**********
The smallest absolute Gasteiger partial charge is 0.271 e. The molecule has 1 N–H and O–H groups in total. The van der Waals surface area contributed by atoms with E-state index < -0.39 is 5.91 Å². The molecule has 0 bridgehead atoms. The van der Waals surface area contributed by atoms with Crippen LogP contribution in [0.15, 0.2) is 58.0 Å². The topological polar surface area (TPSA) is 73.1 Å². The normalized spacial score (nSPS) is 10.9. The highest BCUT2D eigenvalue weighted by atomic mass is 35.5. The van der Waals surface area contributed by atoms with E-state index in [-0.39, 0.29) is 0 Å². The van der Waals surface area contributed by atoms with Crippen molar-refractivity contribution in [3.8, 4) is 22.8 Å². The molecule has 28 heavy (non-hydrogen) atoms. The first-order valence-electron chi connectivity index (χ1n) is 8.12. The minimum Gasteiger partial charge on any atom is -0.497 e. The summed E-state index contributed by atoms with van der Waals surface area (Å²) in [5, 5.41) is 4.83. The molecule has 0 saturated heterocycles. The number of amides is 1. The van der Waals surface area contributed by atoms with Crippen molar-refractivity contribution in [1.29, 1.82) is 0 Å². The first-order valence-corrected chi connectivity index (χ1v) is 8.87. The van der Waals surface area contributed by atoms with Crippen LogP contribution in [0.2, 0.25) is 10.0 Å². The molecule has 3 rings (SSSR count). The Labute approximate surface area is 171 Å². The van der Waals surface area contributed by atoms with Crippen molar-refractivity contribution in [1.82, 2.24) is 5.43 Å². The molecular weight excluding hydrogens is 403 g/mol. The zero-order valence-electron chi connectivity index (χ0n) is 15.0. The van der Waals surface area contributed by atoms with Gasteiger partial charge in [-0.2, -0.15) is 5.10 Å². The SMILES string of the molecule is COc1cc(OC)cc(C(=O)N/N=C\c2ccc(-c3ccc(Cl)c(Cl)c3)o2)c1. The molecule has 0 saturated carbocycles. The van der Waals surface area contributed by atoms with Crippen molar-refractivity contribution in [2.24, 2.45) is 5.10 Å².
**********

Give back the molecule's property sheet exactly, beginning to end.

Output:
The smallest absolute Gasteiger partial charge is 0.271 e. The molecule has 1 N–H and O–H groups in total. The van der Waals surface area contributed by atoms with E-state index < -0.39 is 5.91 Å². The molecule has 0 bridgehead atoms. The van der Waals surface area contributed by atoms with Crippen LogP contribution in [0.15, 0.2) is 58.0 Å². The topological polar surface area (TPSA) is 73.1 Å². The normalized spacial score (nSPS) is 10.9. The highest BCUT2D eigenvalue weighted by atomic mass is 35.5. The van der Waals surface area contributed by atoms with E-state index in [-0.39, 0.29) is 0 Å². The van der Waals surface area contributed by atoms with Crippen molar-refractivity contribution in [3.8, 4) is 22.8 Å². The molecule has 28 heavy (non-hydrogen) atoms. The first-order valence-electron chi connectivity index (χ1n) is 8.12. The minimum Gasteiger partial charge on any atom is -0.497 e. The summed E-state index contributed by atoms with van der Waals surface area (Å²) in [5, 5.41) is 4.83. The molecule has 0 saturated heterocycles. The number of amides is 1. The van der Waals surface area contributed by atoms with Crippen molar-refractivity contribution in [1.29, 1.82) is 0 Å². The first-order valence-corrected chi connectivity index (χ1v) is 8.87. The van der Waals surface area contributed by atoms with Crippen LogP contribution in [0.2, 0.25) is 10.0 Å². The molecule has 3 rings (SSSR count). The Labute approximate surface area is 171 Å². The van der Waals surface area contributed by atoms with Crippen molar-refractivity contribution in [1.82, 2.24) is 5.43 Å². The molecular weight excluding hydrogens is 403 g/mol. The zero-order valence-electron chi connectivity index (χ0n) is 15.0. The van der Waals surface area contributed by atoms with Gasteiger partial charge in [-0.2, -0.15) is 5.10 Å². The SMILES string of the molecule is COc1cc(OC)cc(C(=O)N/N=C\c2ccc(-c3ccc(Cl)c(Cl)c3)o2)c1. The molecule has 0 saturated carbocycles. The van der Waals surface area contributed by atoms with Crippen molar-refractivity contribution in [2.24, 2.45) is 5.10 Å².